The “new normal” the world is coming to grips with under various lockdown regulations might go down as the most over-worked phrase of 2020 but it is, unfortunately, a reality.
By Guy Whitcroft
Since Covid-19 sparked governmental panic around the globe from February, things have changed on a scale few could imagine in just six months.
So, what does this “new normal” look like?
- Working from home – companies have recognised that they can reduce costs (all that expensive office space and facilities) by letting many employees work from home most, or even all, of the time. Of course, it’s not all cost-savings for companies as they will typically need to upgrade network infrastructure to cope with all the remote workers, upgrade security for the same reason, install software that enables them to ensure staff are working productively, provide remote training facilities for staff, and so on. And don’t forget employment contracts, too – these will likely need to be amended to cover the issues raised by this WFH environment.
While the overall office savings are good for companies in many ways, it is a bit of a mixed blessing for employees: less time commuting, but this seems to have been replaced by work time; space to work uninterruptedly at home is often difficult to arrange (even more so with children still not at school) and can add costs for additional equipment (desks, suitable chairs, scanners, etc); reliable Internet access can add further cost (and may well need a backup); the distractions of the home (Netflix et al).
- A more difficult sales and support process – sales people will now increasingly need to navigate the complexities of online meetings and simultaneous presentations to a number of geographically remote people using video conferencing technologies. It will be more difficult to “read the room”, to hold people’s attention and, of course, to close the sale.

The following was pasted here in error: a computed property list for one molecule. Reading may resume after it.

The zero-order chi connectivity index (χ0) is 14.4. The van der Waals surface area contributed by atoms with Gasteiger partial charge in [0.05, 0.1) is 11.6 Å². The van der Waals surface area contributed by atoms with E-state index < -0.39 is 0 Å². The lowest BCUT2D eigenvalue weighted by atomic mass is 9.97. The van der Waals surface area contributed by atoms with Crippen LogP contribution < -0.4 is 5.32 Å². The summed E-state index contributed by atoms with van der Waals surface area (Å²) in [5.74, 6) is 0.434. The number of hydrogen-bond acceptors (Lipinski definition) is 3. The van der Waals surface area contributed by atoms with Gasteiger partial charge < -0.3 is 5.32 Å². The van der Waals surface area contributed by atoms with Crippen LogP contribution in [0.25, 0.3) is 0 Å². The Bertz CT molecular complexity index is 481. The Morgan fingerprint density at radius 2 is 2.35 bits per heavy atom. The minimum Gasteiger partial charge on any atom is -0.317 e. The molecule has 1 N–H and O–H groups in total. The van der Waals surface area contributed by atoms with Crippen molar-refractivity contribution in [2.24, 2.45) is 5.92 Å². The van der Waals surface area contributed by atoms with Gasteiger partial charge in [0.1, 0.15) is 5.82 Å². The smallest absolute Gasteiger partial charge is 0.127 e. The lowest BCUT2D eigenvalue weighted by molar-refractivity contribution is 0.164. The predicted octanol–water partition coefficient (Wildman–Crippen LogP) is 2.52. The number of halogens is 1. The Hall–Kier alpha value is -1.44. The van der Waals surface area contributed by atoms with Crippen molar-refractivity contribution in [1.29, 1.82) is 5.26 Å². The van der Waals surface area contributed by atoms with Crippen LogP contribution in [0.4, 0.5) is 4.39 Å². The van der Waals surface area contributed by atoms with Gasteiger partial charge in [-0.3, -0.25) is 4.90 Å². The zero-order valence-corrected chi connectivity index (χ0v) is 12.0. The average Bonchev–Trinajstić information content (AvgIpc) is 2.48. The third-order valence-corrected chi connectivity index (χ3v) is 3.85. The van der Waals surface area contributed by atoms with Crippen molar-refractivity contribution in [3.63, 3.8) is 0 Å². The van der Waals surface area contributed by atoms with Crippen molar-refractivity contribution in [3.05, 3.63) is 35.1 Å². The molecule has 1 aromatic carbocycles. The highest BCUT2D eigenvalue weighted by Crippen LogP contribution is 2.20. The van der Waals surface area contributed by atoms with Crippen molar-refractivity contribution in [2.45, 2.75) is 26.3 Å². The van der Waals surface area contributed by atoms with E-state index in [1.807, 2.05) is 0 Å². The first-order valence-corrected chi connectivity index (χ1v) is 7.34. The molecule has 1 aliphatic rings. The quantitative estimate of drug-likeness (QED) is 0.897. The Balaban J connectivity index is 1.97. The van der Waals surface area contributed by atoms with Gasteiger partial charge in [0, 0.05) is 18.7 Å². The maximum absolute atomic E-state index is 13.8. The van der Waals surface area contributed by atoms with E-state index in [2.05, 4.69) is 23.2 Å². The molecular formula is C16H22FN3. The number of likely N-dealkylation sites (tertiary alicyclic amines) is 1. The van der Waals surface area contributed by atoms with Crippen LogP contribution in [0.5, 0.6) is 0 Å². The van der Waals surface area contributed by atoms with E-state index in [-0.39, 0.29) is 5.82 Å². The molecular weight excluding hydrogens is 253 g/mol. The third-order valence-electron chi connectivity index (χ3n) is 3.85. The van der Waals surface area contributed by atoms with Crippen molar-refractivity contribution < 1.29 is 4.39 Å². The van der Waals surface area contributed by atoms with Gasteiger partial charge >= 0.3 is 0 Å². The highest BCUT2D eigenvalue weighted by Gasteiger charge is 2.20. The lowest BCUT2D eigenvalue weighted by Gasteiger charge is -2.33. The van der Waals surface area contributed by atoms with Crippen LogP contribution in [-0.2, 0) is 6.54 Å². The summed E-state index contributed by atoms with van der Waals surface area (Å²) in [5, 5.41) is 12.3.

Technical support will be similarly challenged – whereas office “at desk” support was just that, now technicians will be dealing with the complexities of people’s home working environments with a range of devices providing network access, and needing to talk users through set-ups etc. Customer support will potentially be similarly challenging, with customers visiting support centres as a last resort as they will typically not be able to replicate their (home) working environment there.
- Sales contracts will need to be revisited to ensure that criteria for sign-off are clear and unambiguous. Not only will there be additional complexities in the approval process for payments – not least of which will be where the responsibility for getting remote systems working lies – but as a supplier, you sometimes need to meet with your customers’ credit departments to iron out issues. Now, however, they are remote and more difficult to meet with (and, if so inclined, can more easily “hide”).
The channel is, of course, on both sides of this challenge – as a user and as a supplier. So, getting on top of your own users’ needs is a great way to understand where the opportunities lie for you as a supplier.
Certainly, these will include consulting, hardware and software for areas such as networking, cloud, security and video conferencing. But they could also lead to creating joint ventures with experts and companies in the areas of workflow, contracts, training and the like – such joint venture partners, in turn, being able to refer their customers in need to you.
So, increased JV partnerships will be another feature of this “new normal” and the opportunities should be embraced.
So, while change can be scary and fast – big change even more so – there are great opportunities and potential new revenue streams with this “new normal”. Welcome news for many in the channel who have witnessed the continued decline of traditional business, and who need an added incentive to explore new avenues.
Guy Whitcroft is a 45-year veteran of the IT channel covering southern Africa, the Middle East and the UK. He is now based in Cape Town and consults, coaches and mentors to businesses of all sizes. He can be contacted at firstname.lastname@example.org